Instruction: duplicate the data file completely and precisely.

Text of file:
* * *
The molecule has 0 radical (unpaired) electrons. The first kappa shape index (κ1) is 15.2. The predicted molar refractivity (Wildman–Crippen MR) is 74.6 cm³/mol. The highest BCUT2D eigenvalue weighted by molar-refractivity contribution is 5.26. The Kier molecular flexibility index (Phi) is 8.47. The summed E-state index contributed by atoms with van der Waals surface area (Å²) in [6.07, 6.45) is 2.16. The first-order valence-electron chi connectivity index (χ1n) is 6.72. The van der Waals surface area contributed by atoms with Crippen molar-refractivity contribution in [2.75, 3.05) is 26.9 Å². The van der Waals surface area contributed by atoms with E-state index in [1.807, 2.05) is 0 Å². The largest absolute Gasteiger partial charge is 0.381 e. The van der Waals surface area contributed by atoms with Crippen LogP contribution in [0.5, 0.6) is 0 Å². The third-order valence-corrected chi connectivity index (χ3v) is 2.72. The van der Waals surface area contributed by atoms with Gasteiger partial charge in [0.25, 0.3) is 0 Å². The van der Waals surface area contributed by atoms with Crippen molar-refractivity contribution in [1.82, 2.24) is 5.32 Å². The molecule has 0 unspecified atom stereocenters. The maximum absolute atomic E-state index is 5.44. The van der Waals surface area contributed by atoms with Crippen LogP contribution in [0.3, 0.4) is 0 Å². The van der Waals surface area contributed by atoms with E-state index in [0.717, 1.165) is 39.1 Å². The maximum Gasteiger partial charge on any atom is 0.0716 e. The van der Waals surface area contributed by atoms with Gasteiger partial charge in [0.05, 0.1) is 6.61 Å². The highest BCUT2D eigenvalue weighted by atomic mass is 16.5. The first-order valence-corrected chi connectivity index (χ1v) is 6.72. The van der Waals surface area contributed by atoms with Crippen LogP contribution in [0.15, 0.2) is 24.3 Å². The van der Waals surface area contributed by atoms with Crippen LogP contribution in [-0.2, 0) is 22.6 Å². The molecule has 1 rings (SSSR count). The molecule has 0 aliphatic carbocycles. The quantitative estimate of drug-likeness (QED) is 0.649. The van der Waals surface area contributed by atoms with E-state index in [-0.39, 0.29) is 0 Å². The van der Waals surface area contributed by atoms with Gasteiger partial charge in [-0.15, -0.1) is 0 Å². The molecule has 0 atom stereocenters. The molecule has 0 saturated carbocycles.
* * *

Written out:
The molecule has 0 radical (unpaired) electrons. The first kappa shape index (κ1) is 15.2. The predicted molar refractivity (Wildman–Crippen MR) is 74.6 cm³/mol. The highest BCUT2D eigenvalue weighted by molar-refractivity contribution is 5.26. The Kier molecular flexibility index (Phi) is 8.47. The summed E-state index contributed by atoms with van der Waals surface area (Å²) in [6.07, 6.45) is 2.16. The first-order valence-electron chi connectivity index (χ1n) is 6.72. The van der Waals surface area contributed by atoms with Crippen molar-refractivity contribution in [2.75, 3.05) is 26.9 Å². The van der Waals surface area contributed by atoms with E-state index in [1.807, 2.05) is 0 Å². The largest absolute Gasteiger partial charge is 0.381 e. The van der Waals surface area contributed by atoms with Crippen LogP contribution in [0.5, 0.6) is 0 Å². The third-order valence-corrected chi connectivity index (χ3v) is 2.72. The van der Waals surface area contributed by atoms with Gasteiger partial charge in [0.25, 0.3) is 0 Å². The van der Waals surface area contributed by atoms with Crippen molar-refractivity contribution in [1.82, 2.24) is 5.32 Å². The molecule has 0 unspecified atom stereocenters. The maximum absolute atomic E-state index is 5.44. The van der Waals surface area contributed by atoms with Crippen LogP contribution in [0.3, 0.4) is 0 Å². The van der Waals surface area contributed by atoms with E-state index in [0.717, 1.165) is 39.1 Å². The maximum Gasteiger partial charge on any atom is 0.0716 e. The van der Waals surface area contributed by atoms with Gasteiger partial charge in [0.05, 0.1) is 6.61 Å². The highest BCUT2D eigenvalue weighted by atomic mass is 16.5. The first-order valence-corrected chi connectivity index (χ1v) is 6.72. The van der Waals surface area contributed by atoms with Crippen LogP contribution in [0.15, 0.2) is 24.3 Å². The van der Waals surface area contributed by atoms with Crippen LogP contribution in [-0.2, 0) is 22.6 Å². The molecule has 1 rings (SSSR count). The molecule has 0 aliphatic carbocycles. The quantitative estimate of drug-likeness (QED) is 0.649. The van der Waals surface area contributed by atoms with E-state index in [-0.39, 0.29) is 0 Å². The van der Waals surface area contributed by atoms with Gasteiger partial charge in [-0.15, -0.1) is 0 Å². The molecule has 0 atom stereocenters. The molecule has 0 saturated carbocycles.